Since Monday, the national average for a gallon of regular gasoline has decreased by two cents to $3.31. According to new data from the Energy Information Administration (EIA), total domestic gasoline stocks decreased by 700,000 bbl to 218.6 million bbl last week. On the other hand, gasoline demand increased from 8.96 million b/d to 9.47 million b/d. Typically, growing demand and tight supply would support rising pump prices, but fluctuations in the price of crude oil have helped to put downward pressure on prices. However, this week, crude prices have risen above $70 per barrel. If crude prices continue to climb, pump prices will likely follow suit.
At the close of Thursday’s formal trading session, WTI increased by $1.51 to settle at $72.38. Crude prices rose this week after the EIA reported that total domestic crude stocks decreased by 4.6 million bbl last week to 428.3 million bbl. The current stock level is 14.4 percent lower than the level in mid-December 2020, contributing to pressure on domestic crude prices. Additionally, crude prices rose this week — alongside the equities market — after the U.S. Federal Reserve signaled upcoming interest rate hikes to fight inflation.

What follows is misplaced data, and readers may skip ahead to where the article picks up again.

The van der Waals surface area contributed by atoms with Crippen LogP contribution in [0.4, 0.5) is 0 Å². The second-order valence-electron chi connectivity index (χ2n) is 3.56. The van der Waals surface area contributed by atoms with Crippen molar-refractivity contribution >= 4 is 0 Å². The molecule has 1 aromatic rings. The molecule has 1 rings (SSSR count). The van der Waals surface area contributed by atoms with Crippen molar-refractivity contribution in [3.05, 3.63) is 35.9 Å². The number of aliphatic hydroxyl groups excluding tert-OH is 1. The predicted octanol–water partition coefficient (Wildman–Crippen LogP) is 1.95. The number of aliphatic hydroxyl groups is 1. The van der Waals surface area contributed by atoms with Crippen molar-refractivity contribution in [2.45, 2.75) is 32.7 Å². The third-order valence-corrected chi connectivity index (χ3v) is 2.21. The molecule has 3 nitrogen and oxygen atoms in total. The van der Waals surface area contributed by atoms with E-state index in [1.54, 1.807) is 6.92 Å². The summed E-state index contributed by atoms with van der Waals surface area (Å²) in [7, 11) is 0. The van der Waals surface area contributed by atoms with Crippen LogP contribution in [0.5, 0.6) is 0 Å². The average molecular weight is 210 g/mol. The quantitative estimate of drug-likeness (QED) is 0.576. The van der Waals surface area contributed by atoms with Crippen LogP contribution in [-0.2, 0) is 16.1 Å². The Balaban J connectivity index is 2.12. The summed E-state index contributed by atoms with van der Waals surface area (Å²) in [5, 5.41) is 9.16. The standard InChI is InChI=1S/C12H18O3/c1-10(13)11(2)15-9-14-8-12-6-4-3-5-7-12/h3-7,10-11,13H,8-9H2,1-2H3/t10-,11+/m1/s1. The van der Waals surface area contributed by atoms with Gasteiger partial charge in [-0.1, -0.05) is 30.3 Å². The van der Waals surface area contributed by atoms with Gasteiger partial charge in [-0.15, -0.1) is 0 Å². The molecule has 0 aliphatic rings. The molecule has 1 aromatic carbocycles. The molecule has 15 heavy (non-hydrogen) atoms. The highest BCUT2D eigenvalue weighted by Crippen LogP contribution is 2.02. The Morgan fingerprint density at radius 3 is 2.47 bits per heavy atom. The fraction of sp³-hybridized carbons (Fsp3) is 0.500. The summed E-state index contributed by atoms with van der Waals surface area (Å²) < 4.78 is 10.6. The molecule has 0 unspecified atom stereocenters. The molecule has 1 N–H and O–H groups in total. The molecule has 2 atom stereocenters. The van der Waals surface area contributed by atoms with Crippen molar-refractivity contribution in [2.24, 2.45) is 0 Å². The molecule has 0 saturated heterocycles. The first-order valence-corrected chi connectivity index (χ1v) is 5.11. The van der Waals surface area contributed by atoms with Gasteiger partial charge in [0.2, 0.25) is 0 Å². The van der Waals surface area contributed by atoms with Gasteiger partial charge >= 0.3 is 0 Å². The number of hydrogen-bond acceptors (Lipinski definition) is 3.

Largest Weekly Decreases
- Since last Thursday, these 10 states have seen the largest decreases in their averages: Michigan (−5 cents), Indiana (−5 cents), Arizona (−4 cents), Ohio (−4 cents), Utah (−4 cents), Illinois (−4 cents), Wyoming (−4 cents), New Mexico (−3 cents), Florida (−3 cents) and Alabama (−3 cents).